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Bruce Power employees at its recently renovated Visitors’ Centre, where they worked as summer students.Supplied

Deborah Jones says support from her colleagues at Bruce Power made her transition from the telecommunications industry so much easier.

“You would think that would be really daunting. But the number of opportunities they give you to learn is almost endless,” says Jones, technical officer. “I also got paired with a mentor pretty early with one of the shift managers. They showed me around and explained how the systems work and helped me gain an understanding of the plant. All the people at Bruce Power are willing to share their knowledge. It is incredible.”

Located in Ontario’s Bruce County on the eastern shore of Lake Huron, the private-sector nuclear plant produces 30 per cent of the province’s power and employs more than 4,000 people. It is also a leading supplier of medical isotopes, which are used worldwide in cancer-fighting treatments and sterilization of medical devices.

For young employees, Bruce Power provides a range of programs to help foster learning and development. For example, the engineering professional development oversight committee helps engineers work toward getting their professional engineering licence. Other programs include an upskilling platform that partners with postsecondary institutions and other learning organizations, which offers courses curated based on an employee’s position, such as project management or data management.

Bruce Power also offers web-based courses to help employees continue their education and maintain professional certifications. A leadership pipeline program, in partnership with Western University’s Ivey Business School, accelerates the development of high potential leaders and strengthens the organization’s succession plans. Postsecondary student opportunities are also available in many fields.

The Bruce Power chapter of North American Young Generation in Nuclear (NAYGN) runs sports leagues, social and networking events and lunch-and-learn sessions. Jones, who is membership and recruitment chair of NAYGN, recently organized a speed mentoring event, where employees could sign up to rotate through a schedule of 20-minute chats with senior executives.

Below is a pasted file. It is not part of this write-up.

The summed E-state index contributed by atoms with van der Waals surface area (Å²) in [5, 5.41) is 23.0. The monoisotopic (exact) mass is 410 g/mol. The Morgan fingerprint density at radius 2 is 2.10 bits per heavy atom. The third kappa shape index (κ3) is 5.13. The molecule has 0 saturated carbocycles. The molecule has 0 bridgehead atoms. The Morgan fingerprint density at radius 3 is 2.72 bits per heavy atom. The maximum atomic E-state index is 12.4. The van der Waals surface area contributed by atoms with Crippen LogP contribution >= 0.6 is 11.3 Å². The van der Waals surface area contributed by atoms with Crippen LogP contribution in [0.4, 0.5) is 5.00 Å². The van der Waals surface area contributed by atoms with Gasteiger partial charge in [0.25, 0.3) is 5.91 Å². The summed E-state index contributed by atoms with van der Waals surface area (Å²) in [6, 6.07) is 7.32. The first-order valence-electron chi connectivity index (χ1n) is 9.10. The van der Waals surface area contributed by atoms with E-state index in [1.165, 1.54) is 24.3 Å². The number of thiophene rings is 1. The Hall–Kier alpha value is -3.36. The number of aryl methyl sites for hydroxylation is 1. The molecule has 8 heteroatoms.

“The level of executives who came to support the initiative was outstanding. Even our CEO sat down with some of the mentees,” Jones says. “It is easy to offer these programs, but when you see the senior leadership taking the time to participate, that’s a demonstration that they actually care about what’s happening.”

Jason Ng, shift supervisor and president of the NAYGN chapter, says senior leadership members go beyond sharing their knowledge at these events. “They’re also willing to listen and willing to hear from these young mentees who have just started. They listen to their stories and their journeys and to where they want to go in their careers,” he says.

“The sky’s the limit here,” Ng adds. “When I started, I was really welcomed to the company. I could see how I could spend my whole career here. There’s so much opportunity here.”

Karen Smith, vice-president and chief human resources officer, agrees. She started at Bruce Power in 2007, shortly after graduating from university, and was a mentor at the speed mentoring event. “It was exciting to see the bright young employees and to see people creating these networks and sharing their experiences,” she says.

“The beauty of Bruce Power is, no matter what you study at school, there is a good chance we have a role here, whether it’s engineering, operations maintenance, accounting, human resources or something else. I started my career in communications and then moved to HR.”

Smith believes the future of Bruce Power is bright. “It makes me optimistic. The people who work here are responsible for building our strong culture and we’re proud of their commitment to working safely to provide clean, reliable electricity to the people of Ontario and medical isotopes for the global medical community.”

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Advertising feature produced by Canada’s Top 100 Employers, a division of Mediacorp Canada Inc. The Globe and Mail’s editorial department was not involved.

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